Remaking Carpenter's The Thing

Over at the Los Angeles Times, Patrick Goldstein takes a look at Universal’s “remake” of THE THING, which is set to start shooting on Friday. The bad news is that the way Universal has trashed their monster movie legacy in the past few years (with VAN HELSING and THE WOLFMAN) engenders little hope for another remake. The good news is that the new version will be less remake than prequel, telling the story of the ill-fated Norwegian research team, whose deaths are only hinted at in John Carpenter’s 1982 film.
Goldstein interviews producers Marc Abraham and Eric Newman, who did a decent job with the 2004 remake of DAWN OF THE DEAD. Their production will be budgeted at $38-million, most going for special effects, with Matthijs Van Heijningen Jr directing a cast of mostly unknown actors (Mary Elizabeth Winstead, Joel Edgerton).
Goldstein concludes:

I’m cautiously optimistic about “The Thing,” especially after hearing that the filmmakers have Carpenter’s blessing to try their hand at a new version of its story.* “I’d be the first to say no one should ever try to do ‘Jaws’ again and I certainly wouldn’t want to see anyone remake ‘The Exorcist,’ ” says Newman. “And we really felt the same way about ‘The Thing.’ It’s a great film. But once we realized there was a new story to tell, with the same characters and the same world, but from a very different point of view, we took it as a challenge. It’s the story about the guys who are just ghosts in Carpenter’s movie — they’re already dead. But having Universal give us a chance to tell their story was irresistible.”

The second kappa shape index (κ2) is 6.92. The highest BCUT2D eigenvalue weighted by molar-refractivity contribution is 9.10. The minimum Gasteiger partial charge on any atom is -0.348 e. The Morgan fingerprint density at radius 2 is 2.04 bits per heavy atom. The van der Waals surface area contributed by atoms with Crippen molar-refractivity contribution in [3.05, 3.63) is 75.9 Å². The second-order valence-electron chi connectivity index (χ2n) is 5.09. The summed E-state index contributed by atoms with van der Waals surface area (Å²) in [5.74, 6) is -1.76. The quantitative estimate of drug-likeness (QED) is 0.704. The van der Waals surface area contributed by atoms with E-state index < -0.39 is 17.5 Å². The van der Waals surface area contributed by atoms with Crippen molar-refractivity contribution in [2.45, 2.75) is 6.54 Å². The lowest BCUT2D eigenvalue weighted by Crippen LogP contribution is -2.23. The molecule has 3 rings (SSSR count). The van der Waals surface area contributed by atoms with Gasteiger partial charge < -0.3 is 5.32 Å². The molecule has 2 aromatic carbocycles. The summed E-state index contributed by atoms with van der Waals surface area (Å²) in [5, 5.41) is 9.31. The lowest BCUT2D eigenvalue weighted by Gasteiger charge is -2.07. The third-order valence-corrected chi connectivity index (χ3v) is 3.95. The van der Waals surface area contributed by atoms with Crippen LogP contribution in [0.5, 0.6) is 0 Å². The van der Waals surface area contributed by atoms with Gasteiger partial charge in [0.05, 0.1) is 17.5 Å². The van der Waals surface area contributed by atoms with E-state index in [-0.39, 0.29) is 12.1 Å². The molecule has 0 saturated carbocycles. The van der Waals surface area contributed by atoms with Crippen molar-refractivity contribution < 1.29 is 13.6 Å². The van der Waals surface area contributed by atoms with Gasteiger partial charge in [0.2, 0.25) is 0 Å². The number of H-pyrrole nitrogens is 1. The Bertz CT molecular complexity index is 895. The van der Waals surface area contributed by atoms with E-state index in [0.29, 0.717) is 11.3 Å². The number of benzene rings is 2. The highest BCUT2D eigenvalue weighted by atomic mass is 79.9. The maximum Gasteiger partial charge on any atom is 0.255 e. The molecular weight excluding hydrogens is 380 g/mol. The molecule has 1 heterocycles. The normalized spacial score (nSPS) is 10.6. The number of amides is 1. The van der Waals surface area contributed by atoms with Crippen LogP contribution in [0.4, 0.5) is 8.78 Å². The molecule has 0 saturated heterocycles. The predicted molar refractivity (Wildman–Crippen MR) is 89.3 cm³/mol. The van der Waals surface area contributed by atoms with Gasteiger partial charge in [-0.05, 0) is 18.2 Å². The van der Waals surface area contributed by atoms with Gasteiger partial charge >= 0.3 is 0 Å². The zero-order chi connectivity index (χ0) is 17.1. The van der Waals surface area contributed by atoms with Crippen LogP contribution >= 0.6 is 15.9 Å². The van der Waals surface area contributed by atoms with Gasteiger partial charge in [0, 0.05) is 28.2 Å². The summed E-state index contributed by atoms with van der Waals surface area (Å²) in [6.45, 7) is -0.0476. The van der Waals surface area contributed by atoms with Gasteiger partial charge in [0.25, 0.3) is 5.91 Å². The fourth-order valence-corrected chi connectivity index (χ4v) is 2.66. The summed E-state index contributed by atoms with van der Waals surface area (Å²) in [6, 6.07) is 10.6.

• Considering Carpenter’s self-mockingly mercenary comments about the HALLOWEEN sequels, not to mention the numerous remakes of his films, I imagine his blessing is based on the check he cashed.

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